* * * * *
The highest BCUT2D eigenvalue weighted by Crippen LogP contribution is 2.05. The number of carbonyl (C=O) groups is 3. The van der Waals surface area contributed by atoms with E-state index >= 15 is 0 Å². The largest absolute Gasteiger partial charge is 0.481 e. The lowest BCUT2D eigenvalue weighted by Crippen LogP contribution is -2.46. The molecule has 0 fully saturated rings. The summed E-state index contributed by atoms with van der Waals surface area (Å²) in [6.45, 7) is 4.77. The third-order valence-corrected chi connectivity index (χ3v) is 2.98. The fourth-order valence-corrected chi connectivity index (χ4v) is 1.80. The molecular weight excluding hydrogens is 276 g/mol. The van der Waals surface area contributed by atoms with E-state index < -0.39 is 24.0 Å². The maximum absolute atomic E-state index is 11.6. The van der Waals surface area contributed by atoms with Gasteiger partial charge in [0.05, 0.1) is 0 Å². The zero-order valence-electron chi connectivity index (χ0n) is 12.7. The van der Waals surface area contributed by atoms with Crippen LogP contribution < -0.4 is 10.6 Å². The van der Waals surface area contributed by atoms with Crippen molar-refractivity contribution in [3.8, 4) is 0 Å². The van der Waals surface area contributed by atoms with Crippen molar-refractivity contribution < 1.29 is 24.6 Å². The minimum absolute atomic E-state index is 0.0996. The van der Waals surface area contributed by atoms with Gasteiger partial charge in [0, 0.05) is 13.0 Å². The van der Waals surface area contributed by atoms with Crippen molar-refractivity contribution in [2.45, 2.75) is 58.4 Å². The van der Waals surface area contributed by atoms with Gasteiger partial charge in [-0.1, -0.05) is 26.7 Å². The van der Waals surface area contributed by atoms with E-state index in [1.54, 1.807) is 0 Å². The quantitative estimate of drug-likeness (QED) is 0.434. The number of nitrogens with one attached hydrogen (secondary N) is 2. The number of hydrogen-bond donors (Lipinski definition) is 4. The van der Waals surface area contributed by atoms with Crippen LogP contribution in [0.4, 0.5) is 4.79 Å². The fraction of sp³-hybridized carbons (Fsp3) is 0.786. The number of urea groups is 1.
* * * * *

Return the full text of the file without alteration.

The highest BCUT2D eigenvalue weighted by Crippen LogP contribution is 2.05. The number of carbonyl (C=O) groups is 3. The van der Waals surface area contributed by atoms with E-state index >= 15 is 0 Å². The largest absolute Gasteiger partial charge is 0.481 e. The lowest BCUT2D eigenvalue weighted by Crippen LogP contribution is -2.46. The molecule has 0 fully saturated rings. The summed E-state index contributed by atoms with van der Waals surface area (Å²) in [6.45, 7) is 4.77. The third-order valence-corrected chi connectivity index (χ3v) is 2.98. The fourth-order valence-corrected chi connectivity index (χ4v) is 1.80. The molecular weight excluding hydrogens is 276 g/mol. The van der Waals surface area contributed by atoms with E-state index < -0.39 is 24.0 Å². The maximum absolute atomic E-state index is 11.6. The van der Waals surface area contributed by atoms with Gasteiger partial charge in [0.05, 0.1) is 0 Å². The zero-order valence-electron chi connectivity index (χ0n) is 12.7. The van der Waals surface area contributed by atoms with Crippen LogP contribution < -0.4 is 10.6 Å². The van der Waals surface area contributed by atoms with Crippen molar-refractivity contribution in [3.8, 4) is 0 Å². The van der Waals surface area contributed by atoms with Crippen molar-refractivity contribution < 1.29 is 24.6 Å². The minimum absolute atomic E-state index is 0.0996. The van der Waals surface area contributed by atoms with Gasteiger partial charge in [0, 0.05) is 13.0 Å². The van der Waals surface area contributed by atoms with Crippen molar-refractivity contribution in [2.45, 2.75) is 58.4 Å². The van der Waals surface area contributed by atoms with Gasteiger partial charge in [-0.1, -0.05) is 26.7 Å². The van der Waals surface area contributed by atoms with E-state index in [1.54, 1.807) is 0 Å². The quantitative estimate of drug-likeness (QED) is 0.434. The number of nitrogens with one attached hydrogen (secondary N) is 2. The number of hydrogen-bond donors (Lipinski definition) is 4. The van der Waals surface area contributed by atoms with Crippen LogP contribution in [0.4, 0.5) is 4.79 Å². The fraction of sp³-hybridized carbons (Fsp3) is 0.786. The number of urea groups is 1.